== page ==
Then, we move on to IT. As I said before, it's short release cycles with more functionality. When release cycles are shorter, you can incrementally build in more features to your application, make people more productive, and make the application do more in less time, which is obviously what we want to do.

We have a standardized J2EE architecture, which means the people that you're going to look for to maintain the application are going to be out there. There is a huge number of Java developers out there waiting and ready to come in to maintain your application.

We're built on open standards to ensure that the application is ready for the future. There are a lot of RIA technologies that try to lock you in to one runtime and one development methodology. We use open standards as much as we can to push your application out the door as fast as possible, and be as maintainable as possible, and as ready for the future as possible.

Announcer: Thanks, David. Now, we'll hear from Adam Markey, solution architect at Nexaweb, on specific deployment examples of application modernization projects. Here, then, is Adam.

Enterprise-wide value

Adam Markey: As we look at these different customer examples, we really want to see how they've had an impact of value across the enterprise, and see, from a business point of view, the ability to be able to increase market reach, improve user productivity, decrease the time to market, increase customer engagement and loyalty, and sustain, if not build upon, that competitive advantage.

We also want to look at the operations as well and understand how this new architecture has actually realized benefits in terms of a reduced real estate, greater utilization of global workforce, reduction in energy, moving to green architectures, and improving the overall vendor management.

For those closely responsible for the organization and who deliver this capability, we want to look at IT and how this process helps deal with the rapidly changing demographics in the IT skills market. As the baby boomers move on and out of or off the job market, many of the legacy skills that we relied on so heavily through the years are becoming very rare and hard to find within the organization.

We'll take a look at that process efficiency, and generally how we can improve the overall efficiency and cost in terms of licenses and the use of open source. So, let's take a closer look at a few examples to help illustrate that. There's nothing wrong with your screens here. This first example is actually an example of the modernization of a Japanese phone exchange trading platform.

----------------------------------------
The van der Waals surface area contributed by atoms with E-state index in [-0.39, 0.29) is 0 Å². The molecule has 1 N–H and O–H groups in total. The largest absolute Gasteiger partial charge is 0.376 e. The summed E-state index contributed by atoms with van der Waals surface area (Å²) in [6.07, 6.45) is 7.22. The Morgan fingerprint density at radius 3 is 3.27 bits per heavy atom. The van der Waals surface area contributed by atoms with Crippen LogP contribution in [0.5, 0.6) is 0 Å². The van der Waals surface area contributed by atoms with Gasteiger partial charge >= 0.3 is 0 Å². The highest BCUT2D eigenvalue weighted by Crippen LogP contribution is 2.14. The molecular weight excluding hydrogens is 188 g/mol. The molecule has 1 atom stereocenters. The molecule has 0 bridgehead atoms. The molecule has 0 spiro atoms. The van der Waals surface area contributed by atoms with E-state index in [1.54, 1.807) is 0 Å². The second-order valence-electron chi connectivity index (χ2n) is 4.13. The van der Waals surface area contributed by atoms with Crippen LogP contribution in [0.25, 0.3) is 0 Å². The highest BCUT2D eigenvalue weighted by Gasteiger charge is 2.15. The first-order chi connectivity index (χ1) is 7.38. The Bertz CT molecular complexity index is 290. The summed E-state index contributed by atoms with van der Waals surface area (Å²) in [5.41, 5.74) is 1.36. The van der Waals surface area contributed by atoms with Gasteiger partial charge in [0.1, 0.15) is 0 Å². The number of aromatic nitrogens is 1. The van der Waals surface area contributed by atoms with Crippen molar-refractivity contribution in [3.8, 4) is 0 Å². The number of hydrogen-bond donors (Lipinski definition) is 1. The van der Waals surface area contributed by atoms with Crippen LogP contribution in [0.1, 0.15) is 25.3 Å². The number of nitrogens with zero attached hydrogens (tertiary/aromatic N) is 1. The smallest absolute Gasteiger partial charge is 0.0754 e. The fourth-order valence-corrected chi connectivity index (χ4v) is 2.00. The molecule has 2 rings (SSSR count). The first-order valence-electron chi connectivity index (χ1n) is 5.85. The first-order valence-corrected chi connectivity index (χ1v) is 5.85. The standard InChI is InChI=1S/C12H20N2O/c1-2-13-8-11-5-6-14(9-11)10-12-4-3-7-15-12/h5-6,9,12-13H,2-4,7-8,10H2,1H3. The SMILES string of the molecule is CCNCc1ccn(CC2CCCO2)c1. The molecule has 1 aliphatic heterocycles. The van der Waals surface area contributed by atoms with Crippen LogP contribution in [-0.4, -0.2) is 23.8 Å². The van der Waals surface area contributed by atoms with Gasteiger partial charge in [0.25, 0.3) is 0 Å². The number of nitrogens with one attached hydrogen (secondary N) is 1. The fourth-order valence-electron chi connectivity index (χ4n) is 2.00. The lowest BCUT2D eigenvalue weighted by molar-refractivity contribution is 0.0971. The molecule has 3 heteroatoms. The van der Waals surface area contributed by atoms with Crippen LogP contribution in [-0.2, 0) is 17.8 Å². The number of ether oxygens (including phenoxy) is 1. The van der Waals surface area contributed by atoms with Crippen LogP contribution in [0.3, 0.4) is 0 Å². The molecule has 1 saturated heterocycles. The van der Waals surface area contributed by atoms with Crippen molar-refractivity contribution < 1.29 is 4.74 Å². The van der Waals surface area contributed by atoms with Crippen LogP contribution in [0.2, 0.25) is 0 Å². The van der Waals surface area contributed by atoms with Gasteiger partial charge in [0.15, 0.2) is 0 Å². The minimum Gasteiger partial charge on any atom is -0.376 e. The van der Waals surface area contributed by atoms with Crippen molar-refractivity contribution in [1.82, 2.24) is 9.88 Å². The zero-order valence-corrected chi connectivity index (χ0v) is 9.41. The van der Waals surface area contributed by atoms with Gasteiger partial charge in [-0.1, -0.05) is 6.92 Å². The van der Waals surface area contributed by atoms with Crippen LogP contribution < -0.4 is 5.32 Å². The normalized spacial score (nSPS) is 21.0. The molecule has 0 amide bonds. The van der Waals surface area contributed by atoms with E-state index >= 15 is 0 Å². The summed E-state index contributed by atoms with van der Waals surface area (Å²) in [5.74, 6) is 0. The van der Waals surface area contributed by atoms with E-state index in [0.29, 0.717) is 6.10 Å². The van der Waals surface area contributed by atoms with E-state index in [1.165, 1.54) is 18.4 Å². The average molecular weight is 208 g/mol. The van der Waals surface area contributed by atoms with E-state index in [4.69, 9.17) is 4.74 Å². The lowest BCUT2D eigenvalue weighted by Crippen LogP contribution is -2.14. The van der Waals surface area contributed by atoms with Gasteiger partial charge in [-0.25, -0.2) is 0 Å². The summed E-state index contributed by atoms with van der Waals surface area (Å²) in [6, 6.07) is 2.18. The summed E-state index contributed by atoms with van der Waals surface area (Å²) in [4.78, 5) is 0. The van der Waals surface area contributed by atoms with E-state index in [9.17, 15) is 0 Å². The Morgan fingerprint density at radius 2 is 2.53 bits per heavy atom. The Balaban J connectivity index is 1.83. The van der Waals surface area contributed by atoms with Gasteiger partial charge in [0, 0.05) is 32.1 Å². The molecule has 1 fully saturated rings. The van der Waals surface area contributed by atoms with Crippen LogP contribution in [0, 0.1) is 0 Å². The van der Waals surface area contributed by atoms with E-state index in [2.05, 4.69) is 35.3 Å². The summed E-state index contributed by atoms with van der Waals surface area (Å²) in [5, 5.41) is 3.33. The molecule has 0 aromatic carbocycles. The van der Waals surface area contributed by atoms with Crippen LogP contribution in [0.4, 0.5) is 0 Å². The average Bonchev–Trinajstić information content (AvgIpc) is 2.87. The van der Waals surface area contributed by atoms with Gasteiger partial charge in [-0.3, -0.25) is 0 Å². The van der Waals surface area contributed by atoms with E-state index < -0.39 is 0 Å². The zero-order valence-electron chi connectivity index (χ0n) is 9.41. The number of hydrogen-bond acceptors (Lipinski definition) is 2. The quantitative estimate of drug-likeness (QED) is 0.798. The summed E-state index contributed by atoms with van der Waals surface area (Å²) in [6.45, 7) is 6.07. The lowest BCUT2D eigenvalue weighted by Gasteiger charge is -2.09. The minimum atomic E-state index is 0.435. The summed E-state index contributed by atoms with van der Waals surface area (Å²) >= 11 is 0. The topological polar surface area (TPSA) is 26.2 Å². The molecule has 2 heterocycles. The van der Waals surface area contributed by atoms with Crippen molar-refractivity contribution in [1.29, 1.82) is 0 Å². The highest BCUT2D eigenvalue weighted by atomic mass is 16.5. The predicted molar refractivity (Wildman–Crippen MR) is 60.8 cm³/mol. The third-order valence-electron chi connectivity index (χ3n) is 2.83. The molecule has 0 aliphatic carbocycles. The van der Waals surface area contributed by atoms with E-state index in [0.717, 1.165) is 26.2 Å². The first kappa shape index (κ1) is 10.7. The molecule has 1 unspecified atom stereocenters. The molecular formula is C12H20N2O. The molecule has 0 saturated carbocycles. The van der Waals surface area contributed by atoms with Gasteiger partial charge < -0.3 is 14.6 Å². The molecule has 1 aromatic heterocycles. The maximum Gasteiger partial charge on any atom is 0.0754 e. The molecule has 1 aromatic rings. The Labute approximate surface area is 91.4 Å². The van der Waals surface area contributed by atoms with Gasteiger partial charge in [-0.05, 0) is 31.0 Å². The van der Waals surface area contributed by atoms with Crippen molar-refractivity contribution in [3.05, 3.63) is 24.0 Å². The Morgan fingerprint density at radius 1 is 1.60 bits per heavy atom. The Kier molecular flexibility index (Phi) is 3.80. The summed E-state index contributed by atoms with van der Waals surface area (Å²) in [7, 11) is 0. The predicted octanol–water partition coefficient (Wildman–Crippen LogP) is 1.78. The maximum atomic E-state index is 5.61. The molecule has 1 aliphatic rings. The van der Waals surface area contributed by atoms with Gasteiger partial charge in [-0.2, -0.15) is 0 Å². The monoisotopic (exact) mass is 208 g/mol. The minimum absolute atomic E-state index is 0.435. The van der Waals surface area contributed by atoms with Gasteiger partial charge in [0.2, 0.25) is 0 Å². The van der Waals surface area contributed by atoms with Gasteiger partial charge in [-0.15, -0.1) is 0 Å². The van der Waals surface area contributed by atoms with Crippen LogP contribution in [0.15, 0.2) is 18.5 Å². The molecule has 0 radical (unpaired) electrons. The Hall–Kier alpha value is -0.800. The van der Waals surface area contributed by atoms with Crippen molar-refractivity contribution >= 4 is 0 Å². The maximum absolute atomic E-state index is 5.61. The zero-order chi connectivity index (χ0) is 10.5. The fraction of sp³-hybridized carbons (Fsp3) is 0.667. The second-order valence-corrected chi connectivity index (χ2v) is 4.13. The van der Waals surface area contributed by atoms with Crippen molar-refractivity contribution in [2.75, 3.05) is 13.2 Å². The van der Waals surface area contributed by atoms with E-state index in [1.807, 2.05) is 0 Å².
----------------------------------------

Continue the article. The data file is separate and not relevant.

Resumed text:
In this case, this was a trading platform built by Enfour, Bank of Tokyo-Mitsubishi (BTM). The challenge that BTM had was that, once they were capable of satisfying their large corporate customers with their on-premises foreign exchange trading platforms, the small- and medium-sized enterprises (SMEs) were quite different in terms of what they required.

They needed a UI and an application that was much simpler for them to adopt. They didn't have the necessary IT infrastructure to be able to establish the complex on-premises systems. They needed something that had no IT barriers to adoption.

What we did for BTM with our partner Hitachi was to help modernize and transform the entire trading platform to the Web. Just to stress, this isn't simply an information portal, this is a fully functioning trading platform. There are over 500 screens. It's integrated to a 120 different data sources with very stringent service-level requirements to the deployment of the application.

We needed to be able to display any fluctuations and exchange right from the Reuters feed in 200 milliseconds or less. We needed to be able to complete a close loop transaction in two seconds or less.

So, this is a fully functioning trading platform. What's it's meant for BTM is that they've been able to dramatically increase the adoption and penetration into the SME market. Fundamentally, these SME or institutional traders don't need any architecture whatsoever, just a browser. There is no client installation. They're able to self-serve, which means they can simply enter the URL, log in, and get started. This has been a tremendous cost reduction and also revenue growth for this product line in penetrating this new market segment.

In the same field of foreign exchange trading, we were able to help a number of Japanese banks take their products and services global. Traditionally, the market had been very service-intensive through a call center. You dialed in and placed your trade with the trader over the phone. By being able to move this entire platform to the Web, we allowed them to go global and go 24/7.

Now, we have over 30,000 institutional traders using this trading platform and application to self-serve through operations, not just in Tokyo, but in Singapore, London, New York, Frankfurt, literally around the world.